Minimal Lagrangians are key objects in geometry, with many connections ranging from classical problems through to modern theoretical physics, but where and how do we find them? Oxford Mathematician Jason Lotay describes some of his research on these questions.

"A classical problem in geometry going back at least to Ancient Greece is the so-called isoperimetric problem: what is the shortest curve in the plane enclosing a given area A? The answer is a circle:

Variants of this problem for curves include finding the shortest curve representing a given class of loops. For example on a torus, we see that both the blue and red curves on the right are shortest curves which represent the original blue loop on the left.

If we look at a sphere, however, then there is no shortest curve representing any given loop, since we can contract every curve to a point. A natural question on a sphere is to ask for the shortest curve dividing the sphere into regions of equal area, which sounds more like the original isoperimetric problem. The answer is (any) equator:

The answer for the shortest curve in every case we have considered has in fact been a minimal Lagrangian: on surfaces, minimal Lagrangians are just geodesics, which are curves that are critical for length. Moreover, deformations of curves in the plane which contain the same enclosed area, or of the curves on the sphere which always divide the sphere into regions of equal area, are known as Hamiltonian isotopies. In particular, we can rephrase the problem we considered on the sphere as finding minimal Lagrangians in the Hamiltonian isotopy class of the original blue curve on the left sphere.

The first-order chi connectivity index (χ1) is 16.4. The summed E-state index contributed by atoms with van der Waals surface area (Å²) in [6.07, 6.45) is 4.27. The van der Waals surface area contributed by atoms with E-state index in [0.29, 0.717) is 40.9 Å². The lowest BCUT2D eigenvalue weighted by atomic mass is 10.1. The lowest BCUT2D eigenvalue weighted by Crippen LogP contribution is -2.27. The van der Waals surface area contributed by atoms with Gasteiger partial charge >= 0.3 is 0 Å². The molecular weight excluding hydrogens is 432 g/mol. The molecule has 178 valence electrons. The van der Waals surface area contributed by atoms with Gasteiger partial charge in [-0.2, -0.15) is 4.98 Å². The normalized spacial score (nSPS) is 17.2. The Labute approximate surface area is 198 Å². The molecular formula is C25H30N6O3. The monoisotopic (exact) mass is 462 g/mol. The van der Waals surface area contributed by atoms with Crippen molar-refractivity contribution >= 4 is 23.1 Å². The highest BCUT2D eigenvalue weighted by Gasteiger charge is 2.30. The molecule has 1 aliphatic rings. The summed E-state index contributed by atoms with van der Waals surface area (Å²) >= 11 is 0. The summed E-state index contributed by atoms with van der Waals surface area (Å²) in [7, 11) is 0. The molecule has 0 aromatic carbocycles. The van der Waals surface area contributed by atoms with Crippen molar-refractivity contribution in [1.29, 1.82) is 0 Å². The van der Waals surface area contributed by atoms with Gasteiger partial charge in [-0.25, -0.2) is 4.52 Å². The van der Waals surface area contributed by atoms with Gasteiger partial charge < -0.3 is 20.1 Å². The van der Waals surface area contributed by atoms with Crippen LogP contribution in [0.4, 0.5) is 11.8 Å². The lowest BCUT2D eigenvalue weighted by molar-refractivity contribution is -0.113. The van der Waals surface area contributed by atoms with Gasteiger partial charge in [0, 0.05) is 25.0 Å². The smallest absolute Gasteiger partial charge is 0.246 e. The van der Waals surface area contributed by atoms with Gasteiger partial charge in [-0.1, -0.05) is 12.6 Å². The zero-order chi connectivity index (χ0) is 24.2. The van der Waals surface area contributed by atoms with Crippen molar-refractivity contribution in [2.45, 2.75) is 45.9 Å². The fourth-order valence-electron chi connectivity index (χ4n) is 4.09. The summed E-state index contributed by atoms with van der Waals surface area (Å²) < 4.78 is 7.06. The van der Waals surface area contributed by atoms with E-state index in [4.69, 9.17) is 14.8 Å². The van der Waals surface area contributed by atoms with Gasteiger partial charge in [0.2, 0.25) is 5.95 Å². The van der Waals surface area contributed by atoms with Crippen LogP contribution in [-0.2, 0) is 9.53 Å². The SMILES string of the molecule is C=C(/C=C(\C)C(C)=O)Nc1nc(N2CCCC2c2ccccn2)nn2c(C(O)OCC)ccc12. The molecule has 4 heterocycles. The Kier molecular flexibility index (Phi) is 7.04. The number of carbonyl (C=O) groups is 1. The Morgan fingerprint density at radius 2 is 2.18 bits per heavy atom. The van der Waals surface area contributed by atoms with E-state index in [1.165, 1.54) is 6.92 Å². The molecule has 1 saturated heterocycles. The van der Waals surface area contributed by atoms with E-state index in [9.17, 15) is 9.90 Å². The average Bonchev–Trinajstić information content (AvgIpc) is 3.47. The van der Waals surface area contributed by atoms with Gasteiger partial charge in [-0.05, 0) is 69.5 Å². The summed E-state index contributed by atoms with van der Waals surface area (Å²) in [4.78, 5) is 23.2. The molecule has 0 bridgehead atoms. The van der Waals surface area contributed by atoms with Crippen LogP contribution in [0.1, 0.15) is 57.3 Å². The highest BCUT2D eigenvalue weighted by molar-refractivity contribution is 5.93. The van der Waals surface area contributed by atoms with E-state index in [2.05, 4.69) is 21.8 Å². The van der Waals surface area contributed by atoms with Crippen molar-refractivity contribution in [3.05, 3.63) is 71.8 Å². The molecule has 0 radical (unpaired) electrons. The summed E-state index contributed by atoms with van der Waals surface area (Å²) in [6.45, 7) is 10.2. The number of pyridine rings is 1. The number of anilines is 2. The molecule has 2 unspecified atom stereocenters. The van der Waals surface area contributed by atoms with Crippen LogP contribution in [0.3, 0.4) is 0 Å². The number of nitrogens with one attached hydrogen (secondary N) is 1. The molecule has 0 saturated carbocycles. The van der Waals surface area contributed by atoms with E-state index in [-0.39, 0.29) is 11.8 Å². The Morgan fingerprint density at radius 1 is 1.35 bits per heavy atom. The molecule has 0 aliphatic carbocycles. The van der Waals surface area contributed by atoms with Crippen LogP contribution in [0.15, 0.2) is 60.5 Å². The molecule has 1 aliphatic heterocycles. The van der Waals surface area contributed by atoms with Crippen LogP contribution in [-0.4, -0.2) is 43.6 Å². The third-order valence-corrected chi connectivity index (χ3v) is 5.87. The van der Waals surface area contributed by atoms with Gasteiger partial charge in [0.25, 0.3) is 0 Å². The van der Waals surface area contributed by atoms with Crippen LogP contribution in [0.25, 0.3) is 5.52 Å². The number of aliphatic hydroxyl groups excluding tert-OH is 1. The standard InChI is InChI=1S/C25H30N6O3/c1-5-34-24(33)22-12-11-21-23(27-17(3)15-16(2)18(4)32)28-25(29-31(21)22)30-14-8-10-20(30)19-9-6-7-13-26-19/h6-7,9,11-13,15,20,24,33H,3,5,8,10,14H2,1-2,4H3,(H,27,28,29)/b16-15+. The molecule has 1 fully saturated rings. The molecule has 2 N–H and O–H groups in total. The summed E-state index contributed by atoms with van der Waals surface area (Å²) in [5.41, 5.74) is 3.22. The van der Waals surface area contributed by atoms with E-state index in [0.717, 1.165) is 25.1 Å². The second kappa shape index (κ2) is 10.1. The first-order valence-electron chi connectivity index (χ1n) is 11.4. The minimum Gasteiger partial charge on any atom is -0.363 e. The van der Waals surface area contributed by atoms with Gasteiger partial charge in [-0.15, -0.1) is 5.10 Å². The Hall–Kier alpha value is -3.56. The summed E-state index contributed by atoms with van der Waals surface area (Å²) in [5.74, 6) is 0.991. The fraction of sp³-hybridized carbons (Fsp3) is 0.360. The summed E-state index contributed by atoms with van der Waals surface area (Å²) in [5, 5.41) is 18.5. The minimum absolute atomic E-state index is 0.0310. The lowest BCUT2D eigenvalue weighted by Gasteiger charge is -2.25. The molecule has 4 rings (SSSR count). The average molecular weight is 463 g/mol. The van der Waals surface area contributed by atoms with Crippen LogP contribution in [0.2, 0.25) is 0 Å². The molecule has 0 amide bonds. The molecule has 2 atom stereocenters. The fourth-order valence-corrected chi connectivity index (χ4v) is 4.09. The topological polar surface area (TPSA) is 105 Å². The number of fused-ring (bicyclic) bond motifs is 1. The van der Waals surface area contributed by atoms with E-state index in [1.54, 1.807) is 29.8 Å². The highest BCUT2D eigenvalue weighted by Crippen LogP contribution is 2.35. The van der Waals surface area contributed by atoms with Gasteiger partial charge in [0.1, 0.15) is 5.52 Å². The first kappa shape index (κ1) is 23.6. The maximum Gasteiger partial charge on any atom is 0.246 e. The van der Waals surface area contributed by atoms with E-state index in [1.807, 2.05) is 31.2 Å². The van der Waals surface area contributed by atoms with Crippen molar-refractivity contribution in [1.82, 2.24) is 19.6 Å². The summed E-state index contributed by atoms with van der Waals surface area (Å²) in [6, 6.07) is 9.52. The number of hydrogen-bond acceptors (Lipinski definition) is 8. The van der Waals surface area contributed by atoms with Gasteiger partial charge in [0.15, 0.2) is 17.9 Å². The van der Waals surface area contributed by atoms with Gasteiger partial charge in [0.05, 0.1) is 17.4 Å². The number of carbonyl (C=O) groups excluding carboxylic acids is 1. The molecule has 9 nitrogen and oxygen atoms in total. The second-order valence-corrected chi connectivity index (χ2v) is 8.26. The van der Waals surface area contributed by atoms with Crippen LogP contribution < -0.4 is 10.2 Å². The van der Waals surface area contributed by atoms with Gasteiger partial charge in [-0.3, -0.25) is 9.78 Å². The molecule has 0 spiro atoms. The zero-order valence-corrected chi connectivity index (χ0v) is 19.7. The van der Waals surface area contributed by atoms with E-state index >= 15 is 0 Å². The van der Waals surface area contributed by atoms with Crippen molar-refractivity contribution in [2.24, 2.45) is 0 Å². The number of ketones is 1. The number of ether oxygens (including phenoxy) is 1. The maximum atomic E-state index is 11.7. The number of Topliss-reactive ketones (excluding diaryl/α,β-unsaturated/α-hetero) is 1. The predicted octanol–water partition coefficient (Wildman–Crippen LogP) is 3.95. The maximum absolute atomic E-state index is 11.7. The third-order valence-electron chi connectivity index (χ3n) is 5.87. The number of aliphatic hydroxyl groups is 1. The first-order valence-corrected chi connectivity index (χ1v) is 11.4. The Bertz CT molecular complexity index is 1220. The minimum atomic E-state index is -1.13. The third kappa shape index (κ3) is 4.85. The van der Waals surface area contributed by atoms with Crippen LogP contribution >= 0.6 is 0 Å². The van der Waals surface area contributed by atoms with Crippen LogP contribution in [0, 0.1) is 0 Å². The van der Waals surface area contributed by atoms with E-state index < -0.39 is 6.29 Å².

These ideas generalize to higher dimensions: we replace the surface by a particular type of even-dimensional space known as a Kähler-Einstein manifold M, we replace curves by Lagrangians that are certain geometric objects in M which are half the dimension of M (just like curves are 1-dimensional whilst surfaces are 2-dimensional), and Hamiltonian isotopies are special types of deformations we allow of a given Lagrangian that generalize the area preserving deformations we had before. Then minimal Lagrangians are just Lagrangians which are critical for volume, just as geodesics were curves which are critical for length, so we can think of them a bit like soap films:

Kähler-Einstein manifolds and minimal Lagrangians form an important part of modern geometry, particularly since they include so-called Calabi-Yau manifolds and special Lagrangians, which play a key role in the study of Mirror Symmetry and in String Theory in theoretical physics. The definition of Kähler-Einstein manifolds depends on a constant, which can be positive, zero (which is the Calabi-Yau setting) or negative, and the behaviour of these spaces and the minimal Lagrangians in them is quite different in each case.